#42  
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I'll preface this by saying I have never used a correctly setup Nexus Inter 8, so I do not know how tight or sloppy the official trigger or twist shifters are. My only criticism of the correct shifters is that they both look stupid, though I trust they function perfectly fine and likely better that what I have cobbled together.

The Inter 8 hub needs 5mm of cable movement to shift gears. A Shimano 8 speed index lever produces 2.5mm of cable movement with each click. To use the Inter 8 hub with a Shimano 8 speed index lever one must find a way to double the cable movement of the lever. That is what the addition of the Travel Agent does, by means of a 2 level pulley with in a 2:1 ratio.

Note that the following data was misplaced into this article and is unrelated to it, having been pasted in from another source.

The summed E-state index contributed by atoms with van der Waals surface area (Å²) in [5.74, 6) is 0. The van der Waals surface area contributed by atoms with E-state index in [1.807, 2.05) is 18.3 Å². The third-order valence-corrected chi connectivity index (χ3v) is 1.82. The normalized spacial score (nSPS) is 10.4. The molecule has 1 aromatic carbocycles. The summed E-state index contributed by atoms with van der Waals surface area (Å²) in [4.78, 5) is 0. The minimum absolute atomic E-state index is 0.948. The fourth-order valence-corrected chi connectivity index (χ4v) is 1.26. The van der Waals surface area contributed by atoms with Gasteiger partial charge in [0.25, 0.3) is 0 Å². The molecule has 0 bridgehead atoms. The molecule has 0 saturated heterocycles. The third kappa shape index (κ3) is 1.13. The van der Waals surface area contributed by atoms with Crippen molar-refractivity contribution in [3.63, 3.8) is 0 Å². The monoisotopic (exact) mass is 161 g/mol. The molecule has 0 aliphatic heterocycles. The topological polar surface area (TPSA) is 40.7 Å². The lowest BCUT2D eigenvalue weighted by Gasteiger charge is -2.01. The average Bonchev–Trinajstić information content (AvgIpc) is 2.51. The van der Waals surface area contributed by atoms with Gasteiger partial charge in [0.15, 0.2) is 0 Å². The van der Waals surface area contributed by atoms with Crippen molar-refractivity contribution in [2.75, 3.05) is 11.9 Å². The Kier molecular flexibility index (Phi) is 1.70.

It works. However, when I shift I have to make sure I let up on the pedals in order to let the gears fall into place before pedaling again. This should already be common practice for shifting anything, but slipping out of gear on a Nexus hub is much scarier sounding than on a normal derailer system. Adjusting the hub might be a little trickier because of the added pulley and the added slack it adds to the system. This seems to have diminished over time for 2 possible reasons. One, the hub has worn in and is now more forgiving of small misalignments. Two, the kink in the cable as it passes through the Travel Agent has tightened up which has reduced the springiness in the cable making the shifts more precise. Still, it takes a little bit of riding and adjusting after removing the rear wheel to get everything lined up again. It is also important to make sure the Travel Agent is tightly mounted to the frame. If it moves too much, it can mess up the cable tension. Mine is zip tied to the chain stay, though I would like to make a stainless steel band clamp for it someday. Someday.